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Re: [DhammaStudyGroup] Samatha-Vipassana

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  • Jonothan Abbott
    Howard ... On my reading, 2 of the 4 approaches given here (ie. numbers 2 and 4 below) indicate a jhana-less approach. (By jhana-less I mean in the sense of
    Message 1 of 39 , Sep 3, 2001
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      Howard

      --- upasaka@... wrote: > Hi, Jon (and Binh) -
      > This is an interesting sutta you quote below, particularly the
      > last
      > paragraph, apparently indicating a jhana-less approach to arahantship:

      On my reading, 2 of the 4 approaches given here (ie. numbers 2 and 4
      below) indicate a jhana-less approach. (By 'jhana-less' I mean in the
      sense of not requiring prior development of mundane jhana. But all 4 ways
      are accompanied by concentration that is jhana-equivalent in its force.)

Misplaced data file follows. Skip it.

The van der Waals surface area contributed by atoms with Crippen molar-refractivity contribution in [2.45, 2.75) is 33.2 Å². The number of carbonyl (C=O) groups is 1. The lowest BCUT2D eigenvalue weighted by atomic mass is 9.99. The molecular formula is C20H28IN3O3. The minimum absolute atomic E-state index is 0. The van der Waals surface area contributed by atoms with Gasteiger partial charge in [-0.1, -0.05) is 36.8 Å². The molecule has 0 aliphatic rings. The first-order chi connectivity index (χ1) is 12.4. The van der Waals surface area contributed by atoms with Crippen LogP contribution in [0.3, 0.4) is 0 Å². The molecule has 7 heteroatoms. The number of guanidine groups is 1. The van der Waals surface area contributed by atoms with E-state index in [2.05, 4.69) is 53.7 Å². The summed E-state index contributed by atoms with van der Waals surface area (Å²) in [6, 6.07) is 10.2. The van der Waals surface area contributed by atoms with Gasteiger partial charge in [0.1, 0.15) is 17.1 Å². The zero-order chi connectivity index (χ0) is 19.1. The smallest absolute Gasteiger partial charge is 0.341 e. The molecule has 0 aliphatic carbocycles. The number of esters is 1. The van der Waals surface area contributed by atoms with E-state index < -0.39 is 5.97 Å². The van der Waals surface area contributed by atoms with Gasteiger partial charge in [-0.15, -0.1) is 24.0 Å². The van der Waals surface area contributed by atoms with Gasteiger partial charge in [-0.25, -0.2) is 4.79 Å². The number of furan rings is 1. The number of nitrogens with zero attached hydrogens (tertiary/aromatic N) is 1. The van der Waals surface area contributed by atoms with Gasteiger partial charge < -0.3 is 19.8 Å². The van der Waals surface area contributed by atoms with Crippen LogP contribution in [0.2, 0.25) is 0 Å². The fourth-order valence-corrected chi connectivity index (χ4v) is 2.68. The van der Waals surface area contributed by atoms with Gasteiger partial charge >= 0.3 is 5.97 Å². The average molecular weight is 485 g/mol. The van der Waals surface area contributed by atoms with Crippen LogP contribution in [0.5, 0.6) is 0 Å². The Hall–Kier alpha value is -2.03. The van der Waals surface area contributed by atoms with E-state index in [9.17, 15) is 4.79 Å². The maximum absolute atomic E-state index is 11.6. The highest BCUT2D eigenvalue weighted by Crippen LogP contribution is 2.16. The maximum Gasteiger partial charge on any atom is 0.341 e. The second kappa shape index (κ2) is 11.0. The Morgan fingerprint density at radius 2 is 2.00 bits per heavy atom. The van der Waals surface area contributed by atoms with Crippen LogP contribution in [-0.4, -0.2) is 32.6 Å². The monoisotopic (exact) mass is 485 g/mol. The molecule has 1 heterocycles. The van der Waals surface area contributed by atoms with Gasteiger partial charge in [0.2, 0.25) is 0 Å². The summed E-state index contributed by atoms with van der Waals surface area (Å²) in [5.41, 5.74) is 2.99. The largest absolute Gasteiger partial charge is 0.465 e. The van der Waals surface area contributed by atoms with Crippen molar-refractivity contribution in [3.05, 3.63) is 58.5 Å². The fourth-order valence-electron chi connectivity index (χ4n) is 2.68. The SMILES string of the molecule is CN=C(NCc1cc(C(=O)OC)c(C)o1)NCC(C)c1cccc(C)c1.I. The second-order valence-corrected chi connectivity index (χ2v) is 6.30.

Here are the 4 ways again, with extracts from footnotes to the translation
      [passages in square brackets are mine]:

      1. After developing samatha
      The footnote says that this refers to one who makes tranquillity the
      vehicle of his practice (samatha-yaanika). Tranquillity here refers to
      access concentration, the jhanas or the formless attainments.

      2. Before developing samatha
      The commentary reads: "This refers to one who by his natural bent first
      attains to insight and then, based on insight produces concentration
      (samadhi)." The sub-com reads: "This is one who makes insight the
      vehicle (vipassanaa-yaanika)."

      3. In conjunction with the development of samatha
      [This is the instance of insight being 'based on' jhana. The insight
      arises after emerging from jhana, and takes the jhana moments as its
      object. This is the 'yoked/conjoined' instance.].

      4. By overcoming the corruptions (ie without any part being played by
      samatha)
      The footnote reads: 'According to AA [the commentary], the "agitation"
      (uddhacca) meant here is a reaction to the arising of the ten "corruptions
      of insight" when they are wrongly taken as indication path-attainment.
      The term dhammavitakka, "thoughts about higher states" is taken to refer
      to the same ten corruptions. …'

      Regarding the 4th way just given, you observe:

      > AN IV, 165
      > Translation 'Numerical Discourses of the Buddha'
      > 83. Ways to Arahantship